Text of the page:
1. Sounds wonderful. I still use my crock pot from 1975 when my daughter was born. We understand each other about the definitions of low and high.(come to think of it, the we refers to both my crock pot and me and my daughter and me.)😜

    Liked by 1 person

  2. Oh, yes indeed. i keep all the manuals and have to check every now and then to be sure I’m using the right setting or timing. I sometimes wonder whether the people who design the appliances have ever really used them. For instance, my coffee maker has so many sticking up pieces I think no designer (probably a man?) has ever tried to clean out the grounds that get stuck in the corners.They should include a brush with the machine! But what would I do without it?

    Liked by 1 person

    • I get that! My daughter’s 12-cup coffee maker has far too small a basket to make a decent 12-cup pot of coffee. They fill it a little higher than they dare sometimes, and it overflows. Grounds and wet mess everywhere. SO hard to clean up.


  3. How lovely! I don’t think we are as keen on sweet potatoes in UK as you are, but they are getting more popular. I’m definitely going to try this. I have no idea what candied yams are, though…….

    Liked by 1 person

  4. What a great idea! I will have to wait until I’m reunited with my slow cooker in spring (can I buy sweet potatoes in spring? I don’t even remember!). I love, love, love sweet potatoes, and that’s before I even consider how healthful they are.

    I’ve never had candied yams, but just the idea of adding syrup or marshmallows to the already sweet tubers makes my teeth hurt!

    p.s. I’ve learned something about this wonderful veggie. The Maori brought their beloved kumari (sweet potato) to New Zealand from their Pacific Island homes, and the veg is still a favourite here today.

    Liked by 1 person

    • Thank you, Leah. Here in California we can get them year round, but not always locally grown. You’ll have to come back and tell me when you get home, yes? Thanks for the interesting tidbit of the sweet potato’s introduction to New Zealand. I know they were grown in many so-called primitive cultures in the islands, the Amazon and Africa, probably because of their relative high-caloric value, and I believe also because they grew well in the rather thin, high-iron soils of those regions. I’m harking way back to my Geology and Anthropology 101 classes for that. Hope memory serves!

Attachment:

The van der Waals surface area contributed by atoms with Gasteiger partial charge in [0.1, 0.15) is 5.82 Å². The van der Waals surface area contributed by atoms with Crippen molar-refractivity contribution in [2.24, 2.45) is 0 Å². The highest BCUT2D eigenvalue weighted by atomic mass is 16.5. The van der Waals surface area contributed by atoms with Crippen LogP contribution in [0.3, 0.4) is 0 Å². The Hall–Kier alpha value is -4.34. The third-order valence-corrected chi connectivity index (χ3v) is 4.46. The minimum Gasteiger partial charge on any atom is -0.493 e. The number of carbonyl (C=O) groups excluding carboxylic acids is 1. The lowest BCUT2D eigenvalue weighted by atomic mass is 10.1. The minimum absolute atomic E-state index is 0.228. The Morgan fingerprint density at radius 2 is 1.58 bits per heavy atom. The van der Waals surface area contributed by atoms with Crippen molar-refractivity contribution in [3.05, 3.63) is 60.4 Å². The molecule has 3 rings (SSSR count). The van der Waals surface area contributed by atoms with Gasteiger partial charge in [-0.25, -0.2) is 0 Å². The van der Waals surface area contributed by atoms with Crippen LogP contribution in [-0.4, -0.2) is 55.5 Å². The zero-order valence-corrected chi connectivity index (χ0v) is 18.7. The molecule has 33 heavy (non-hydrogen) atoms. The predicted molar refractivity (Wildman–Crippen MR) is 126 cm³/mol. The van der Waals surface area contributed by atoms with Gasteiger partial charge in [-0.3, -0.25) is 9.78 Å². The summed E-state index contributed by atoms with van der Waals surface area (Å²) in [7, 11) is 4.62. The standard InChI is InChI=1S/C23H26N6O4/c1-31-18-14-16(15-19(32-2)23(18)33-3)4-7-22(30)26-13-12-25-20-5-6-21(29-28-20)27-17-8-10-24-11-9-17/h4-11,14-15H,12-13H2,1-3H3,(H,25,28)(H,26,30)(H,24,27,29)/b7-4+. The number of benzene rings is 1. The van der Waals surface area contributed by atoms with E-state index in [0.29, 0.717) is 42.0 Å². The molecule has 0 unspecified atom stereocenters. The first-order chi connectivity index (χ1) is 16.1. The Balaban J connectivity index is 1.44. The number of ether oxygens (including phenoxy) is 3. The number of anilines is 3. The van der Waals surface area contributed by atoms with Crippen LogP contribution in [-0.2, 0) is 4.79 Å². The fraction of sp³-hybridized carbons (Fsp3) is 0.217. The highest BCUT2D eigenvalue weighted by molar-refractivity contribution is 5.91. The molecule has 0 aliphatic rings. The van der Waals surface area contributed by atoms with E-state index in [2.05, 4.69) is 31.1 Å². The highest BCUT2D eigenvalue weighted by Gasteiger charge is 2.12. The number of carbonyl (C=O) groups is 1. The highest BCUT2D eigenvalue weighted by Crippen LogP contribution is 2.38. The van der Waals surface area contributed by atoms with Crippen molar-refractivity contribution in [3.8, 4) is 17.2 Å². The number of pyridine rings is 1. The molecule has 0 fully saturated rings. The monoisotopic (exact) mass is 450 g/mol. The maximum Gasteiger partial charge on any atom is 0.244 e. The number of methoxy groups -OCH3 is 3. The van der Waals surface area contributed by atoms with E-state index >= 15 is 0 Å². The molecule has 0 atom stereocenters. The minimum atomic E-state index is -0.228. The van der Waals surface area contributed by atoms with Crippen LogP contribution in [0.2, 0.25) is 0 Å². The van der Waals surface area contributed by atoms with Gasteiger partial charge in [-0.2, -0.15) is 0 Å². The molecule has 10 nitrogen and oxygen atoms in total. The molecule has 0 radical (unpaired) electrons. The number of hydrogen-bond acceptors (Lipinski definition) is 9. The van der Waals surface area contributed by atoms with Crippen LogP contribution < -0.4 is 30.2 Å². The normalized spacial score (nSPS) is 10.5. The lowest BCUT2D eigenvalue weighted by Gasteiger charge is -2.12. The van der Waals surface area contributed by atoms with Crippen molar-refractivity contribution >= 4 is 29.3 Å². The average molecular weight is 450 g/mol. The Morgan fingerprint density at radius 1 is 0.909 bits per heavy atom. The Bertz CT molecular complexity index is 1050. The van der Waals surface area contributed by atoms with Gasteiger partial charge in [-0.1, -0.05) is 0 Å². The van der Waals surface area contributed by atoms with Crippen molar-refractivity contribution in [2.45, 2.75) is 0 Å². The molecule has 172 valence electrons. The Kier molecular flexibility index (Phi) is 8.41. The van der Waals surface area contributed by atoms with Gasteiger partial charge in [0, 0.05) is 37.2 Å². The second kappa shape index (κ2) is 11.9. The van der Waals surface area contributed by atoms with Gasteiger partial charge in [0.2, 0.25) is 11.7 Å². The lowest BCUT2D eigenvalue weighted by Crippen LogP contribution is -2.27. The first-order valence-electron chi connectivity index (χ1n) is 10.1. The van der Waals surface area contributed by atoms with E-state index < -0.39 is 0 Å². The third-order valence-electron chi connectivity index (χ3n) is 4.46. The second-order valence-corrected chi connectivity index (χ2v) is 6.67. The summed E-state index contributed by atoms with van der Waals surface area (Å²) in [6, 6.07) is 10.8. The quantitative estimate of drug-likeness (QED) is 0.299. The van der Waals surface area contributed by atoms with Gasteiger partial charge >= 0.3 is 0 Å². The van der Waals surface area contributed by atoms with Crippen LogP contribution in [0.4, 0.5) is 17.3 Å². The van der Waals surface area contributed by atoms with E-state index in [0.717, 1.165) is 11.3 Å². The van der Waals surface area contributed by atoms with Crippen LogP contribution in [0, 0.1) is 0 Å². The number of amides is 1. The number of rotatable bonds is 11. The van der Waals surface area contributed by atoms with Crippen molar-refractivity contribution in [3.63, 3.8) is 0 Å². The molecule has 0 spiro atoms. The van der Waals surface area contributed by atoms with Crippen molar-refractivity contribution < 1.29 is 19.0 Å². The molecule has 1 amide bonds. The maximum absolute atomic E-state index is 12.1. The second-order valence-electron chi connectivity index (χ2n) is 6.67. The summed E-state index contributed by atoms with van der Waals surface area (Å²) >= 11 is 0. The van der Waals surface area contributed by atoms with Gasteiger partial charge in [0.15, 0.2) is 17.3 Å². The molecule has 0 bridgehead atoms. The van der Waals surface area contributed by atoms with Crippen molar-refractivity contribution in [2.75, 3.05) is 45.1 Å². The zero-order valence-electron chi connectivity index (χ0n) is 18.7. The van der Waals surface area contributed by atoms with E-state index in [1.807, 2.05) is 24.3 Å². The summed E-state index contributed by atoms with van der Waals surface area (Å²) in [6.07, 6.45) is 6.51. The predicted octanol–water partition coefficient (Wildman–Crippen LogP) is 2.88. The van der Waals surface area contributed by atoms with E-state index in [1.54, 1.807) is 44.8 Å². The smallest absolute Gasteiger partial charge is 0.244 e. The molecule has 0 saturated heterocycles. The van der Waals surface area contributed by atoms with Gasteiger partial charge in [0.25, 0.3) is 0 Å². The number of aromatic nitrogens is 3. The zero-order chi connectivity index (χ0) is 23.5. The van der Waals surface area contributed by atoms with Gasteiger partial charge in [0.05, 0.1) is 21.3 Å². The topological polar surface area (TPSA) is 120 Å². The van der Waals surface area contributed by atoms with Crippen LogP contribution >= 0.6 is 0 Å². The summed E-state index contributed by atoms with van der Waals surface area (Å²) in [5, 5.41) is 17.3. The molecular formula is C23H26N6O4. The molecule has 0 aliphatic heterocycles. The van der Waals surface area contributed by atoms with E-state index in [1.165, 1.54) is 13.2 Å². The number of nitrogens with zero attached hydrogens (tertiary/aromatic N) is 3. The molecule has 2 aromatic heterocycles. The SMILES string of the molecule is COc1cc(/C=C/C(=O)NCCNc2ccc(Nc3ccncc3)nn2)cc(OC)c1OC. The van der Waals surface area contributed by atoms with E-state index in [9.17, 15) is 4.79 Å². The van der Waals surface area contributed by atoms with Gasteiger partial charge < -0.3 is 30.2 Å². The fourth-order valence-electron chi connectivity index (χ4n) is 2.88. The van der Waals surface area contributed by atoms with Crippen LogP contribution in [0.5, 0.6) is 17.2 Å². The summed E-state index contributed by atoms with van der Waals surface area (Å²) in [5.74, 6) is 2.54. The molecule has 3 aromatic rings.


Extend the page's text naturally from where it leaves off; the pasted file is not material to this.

• I will, indeed, report back! I also have a mental note to try the home-made grainy mustard (which I planned to make after LAST winter’s trip!).

        Another tidbit, I just bought a kumari yesterday and it is a ‘red’ variety. I am curious to see how different it is from the ones I’m used to.

        (I always wanted to audit an Anthropology class – maybe someday)

        Liked by 1 person

        • I’ll hold you to that report! : ) If you like spicy mustard, do use the black mustard seeds as I do. I love it but not all my friends and family members care for the heat, so I’m looking for a bulk source of yellow mustard seeds, which I understand are milder.

          I had to look up “kumari” and found something about the worship of pre-pubescent goddesses (!) in Nepal but no reference to food. Can you enlighten me please? Oh, and I think you would love an anthropology course–esp if you get a professor who’s in love with her subject. I’ve always wanted to take more.


          • Oh, brother, I’m sorry. Kumara! The sweet potatoes. On the other hand, you’re very welcome for the new-found Nepalese knowledge (rolling my eyes at myself).

            I remember your original post about the black seeds! I think I’ll start with yellow and see how that goes. It’s good to know about the different levels of heat, though. You never know, I might get brave down the road.

            Liked by 1 person

            • Thanks Leah. “Kumara” turns up a totally different search result! Well, I learned something new that day, and that’s always a good thing, even though it was a little creepy. : ) Good luck with the mustard, when you get to it.

              Liked by 1 person

  5. Love sweet potatoes; and they don’t need any more sweetning. I didn’t know I could fill the slow cooker up to the top. I will certainly try it. Thanks, Grace.
    By the way, my favorite side dish these days is sweet potato fries. I don’t make them at home but often indulge when at a restaurant. Sooo yummy.

    Liked by 2 people

    • psst: sweet potato fries are super easy to make at home (in the oven). Slice ’em, toss with a bit of oil and salt, slap them in a hot oven, turn them once in a while. Once they are getting just a little bit burnie looking, pull those bad boys out and enjoy. Yum! Great dipped in BBQ, by the way!

      Liked by 1 person

      • Oh yes! I’ve had wonderful crispy, home-baked sweet potato fries. Delicious! But I have failed at every no-fail, guaranteed extra crispy recipe I’ve tried. I’ll keep working on it though, because we love them.

        Liked by 1 person

    • Barb, I can fill my slow cooker nearly to the top with something like chunked sweet potatoes, though I wouldn’t with something more wet. Do check your appliance instruction manual before filling yours. Every appliance seems to have different instructions. Have you found that to be true as well?